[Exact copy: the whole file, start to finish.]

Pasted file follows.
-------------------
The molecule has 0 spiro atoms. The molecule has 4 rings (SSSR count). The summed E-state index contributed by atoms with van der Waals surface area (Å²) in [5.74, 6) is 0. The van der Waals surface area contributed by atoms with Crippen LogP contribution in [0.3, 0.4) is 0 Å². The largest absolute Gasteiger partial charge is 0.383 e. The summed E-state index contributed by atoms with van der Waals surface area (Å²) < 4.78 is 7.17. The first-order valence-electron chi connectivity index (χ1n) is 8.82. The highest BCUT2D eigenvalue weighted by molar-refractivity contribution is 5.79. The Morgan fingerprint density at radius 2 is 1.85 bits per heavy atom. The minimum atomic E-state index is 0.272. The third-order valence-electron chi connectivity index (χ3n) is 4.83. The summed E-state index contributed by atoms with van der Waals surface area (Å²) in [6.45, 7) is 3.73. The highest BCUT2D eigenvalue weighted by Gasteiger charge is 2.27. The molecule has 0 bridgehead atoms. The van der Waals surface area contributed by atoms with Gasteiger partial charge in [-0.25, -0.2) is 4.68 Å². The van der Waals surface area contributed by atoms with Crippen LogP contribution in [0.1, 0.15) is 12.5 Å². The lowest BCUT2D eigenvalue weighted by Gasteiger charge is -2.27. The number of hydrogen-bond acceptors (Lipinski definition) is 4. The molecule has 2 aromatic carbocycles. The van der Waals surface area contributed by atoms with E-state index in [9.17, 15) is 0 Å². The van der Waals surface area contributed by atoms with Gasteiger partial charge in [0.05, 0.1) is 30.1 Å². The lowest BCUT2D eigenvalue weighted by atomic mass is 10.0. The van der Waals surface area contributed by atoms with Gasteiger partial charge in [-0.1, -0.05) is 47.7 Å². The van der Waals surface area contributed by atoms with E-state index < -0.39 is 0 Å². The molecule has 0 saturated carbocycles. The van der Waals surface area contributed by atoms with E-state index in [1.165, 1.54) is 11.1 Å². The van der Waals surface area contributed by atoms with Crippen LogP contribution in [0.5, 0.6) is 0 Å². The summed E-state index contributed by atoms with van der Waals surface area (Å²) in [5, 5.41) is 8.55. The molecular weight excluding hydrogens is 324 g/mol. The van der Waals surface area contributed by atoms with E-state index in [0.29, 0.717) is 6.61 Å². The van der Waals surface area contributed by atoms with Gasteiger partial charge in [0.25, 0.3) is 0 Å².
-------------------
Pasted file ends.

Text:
The molecule has 0 spiro atoms. The molecule has 4 rings (SSSR count). The summed E-state index contributed by atoms with van der Waals surface area (Å²) in [5.74, 6) is 0. The van der Waals surface area contributed by atoms with Crippen LogP contribution in [0.3, 0.4) is 0 Å². The largest absolute Gasteiger partial charge is 0.383 e. The summed E-state index contributed by atoms with van der Waals surface area (Å²) < 4.78 is 7.17. The first-order valence-electron chi connectivity index (χ1n) is 8.82. The highest BCUT2D eigenvalue weighted by molar-refractivity contribution is 5.79. The Morgan fingerprint density at radius 2 is 1.85 bits per heavy atom. The minimum atomic E-state index is 0.272. The third-order valence-electron chi connectivity index (χ3n) is 4.83. The summed E-state index contributed by atoms with van der Waals surface area (Å²) in [6.45, 7) is 3.73. The highest BCUT2D eigenvalue weighted by Gasteiger charge is 2.27. The molecule has 0 bridgehead atoms. The van der Waals surface area contributed by atoms with Gasteiger partial charge in [-0.25, -0.2) is 4.68 Å². The van der Waals surface area contributed by atoms with Crippen LogP contribution in [0.1, 0.15) is 12.5 Å². The lowest BCUT2D eigenvalue weighted by Gasteiger charge is -2.27. The number of hydrogen-bond acceptors (Lipinski definition) is 4. The molecule has 2 aromatic carbocycles. The van der Waals surface area contributed by atoms with E-state index in [9.17, 15) is 0 Å². The van der Waals surface area contributed by atoms with Gasteiger partial charge in [0.05, 0.1) is 30.1 Å². The lowest BCUT2D eigenvalue weighted by atomic mass is 10.0. The van der Waals surface area contributed by atoms with Gasteiger partial charge in [-0.1, -0.05) is 47.7 Å². The van der Waals surface area contributed by atoms with E-state index < -0.39 is 0 Å². The molecule has 0 saturated carbocycles. The van der Waals surface area contributed by atoms with E-state index in [1.165, 1.54) is 11.1 Å². The van der Waals surface area contributed by atoms with Crippen LogP contribution in [0.5, 0.6) is 0 Å². The summed E-state index contributed by atoms with van der Waals surface area (Å²) in [5, 5.41) is 8.55. The molecular weight excluding hydrogens is 324 g/mol. The van der Waals surface area contributed by atoms with E-state index in [0.29, 0.717) is 6.61 Å². The van der Waals surface area contributed by atoms with Gasteiger partial charge in [0.25, 0.3) is 0 Å².